surgerylown-300x196When it comes to hospitals performing low-value tests or procedures and putting older patients at increased risk, Dixie may have little to whistle about.

The Lown Institute, a respected and nonpartisan think tank that says it “believes a radically better American health system is possible,” has published a new hospital index that puts dozens of southern institutions in a dubious light.

That’s because institute researchers scrutinized federal Medicare records on more than 1.3 million fee-for-services provided to older patents at more than 3,300 hospitals nationwide. They reported in findings published in an online part of the Journal of the American Medical Association that “hospitals in the South, for-profit hospitals, and nonteaching hospitals were associated with the highest rates of overuse” of health care services.

disabledkidsfla-300x233When doctors, hospitals, and insurers bellyache about malpractice claims with little evidence on their prevalence or outcomes, patients and politicians should push back: And they can cite the nightmares people in grievous circumstance have suffered when their constitutional right to seek justice in civil lawsuits gets stripped away.

The Miami Herald and ProPublica, the Pulitzer Prize-winning investigative website, have conducted a joint, deep dive into Florida’s decades-old legislative experiment, purportedly to assist families struggling with infants’ birth-related and catastrophic disabilities. The state’s neurological injury compensation initiative also was promoted as a way to stem a problem seen mostly in anecdote and not evidence — obstetricians and other specialists supposedly fleeing Florida, reputedly due to spiking malpractice insurance costs.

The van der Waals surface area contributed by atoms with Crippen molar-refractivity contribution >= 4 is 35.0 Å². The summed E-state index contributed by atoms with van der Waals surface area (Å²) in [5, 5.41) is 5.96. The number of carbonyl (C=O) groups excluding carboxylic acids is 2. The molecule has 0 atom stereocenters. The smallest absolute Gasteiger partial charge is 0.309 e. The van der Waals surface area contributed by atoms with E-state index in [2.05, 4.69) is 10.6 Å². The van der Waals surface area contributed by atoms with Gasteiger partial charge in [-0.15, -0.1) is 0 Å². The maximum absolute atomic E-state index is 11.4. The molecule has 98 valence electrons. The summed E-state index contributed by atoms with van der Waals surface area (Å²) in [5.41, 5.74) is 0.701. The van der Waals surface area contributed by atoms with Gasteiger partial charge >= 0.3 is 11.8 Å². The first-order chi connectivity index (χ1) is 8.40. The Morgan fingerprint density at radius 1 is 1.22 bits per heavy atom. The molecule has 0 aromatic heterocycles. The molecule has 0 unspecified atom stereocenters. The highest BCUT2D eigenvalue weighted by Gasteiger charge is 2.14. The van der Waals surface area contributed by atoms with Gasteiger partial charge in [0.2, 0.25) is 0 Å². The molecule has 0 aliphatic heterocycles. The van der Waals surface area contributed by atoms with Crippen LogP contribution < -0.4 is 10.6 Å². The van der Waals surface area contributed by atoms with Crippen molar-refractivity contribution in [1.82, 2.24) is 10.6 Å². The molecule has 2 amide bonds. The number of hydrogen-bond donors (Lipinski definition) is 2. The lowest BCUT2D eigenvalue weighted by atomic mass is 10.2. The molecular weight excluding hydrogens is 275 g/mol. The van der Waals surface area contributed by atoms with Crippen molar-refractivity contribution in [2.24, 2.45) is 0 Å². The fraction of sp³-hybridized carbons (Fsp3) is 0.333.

The media investigators, in a multipart series , have found that eliminating medical malpractice lawsuits for this slice of patients has benefited not the patients but instead, doctors, hospitals, and insurers.

cancerexam-300x225One consequence of the coronavirus pandemic may be showing up in tragic fashion: Cancer specialists say they are treating a wave of advanced cases in which patients might have benefited from earlier care had fear of Covid-19 infection not kept them away from doctors’ offices and hospitals.

The information about the harms of missed appointments, especially for important cancer tests and screenings, is, at present, more anecdotal than quantifiable in hard data, the New York Times reported. But the newspaper quoted doctors across the country reporting this: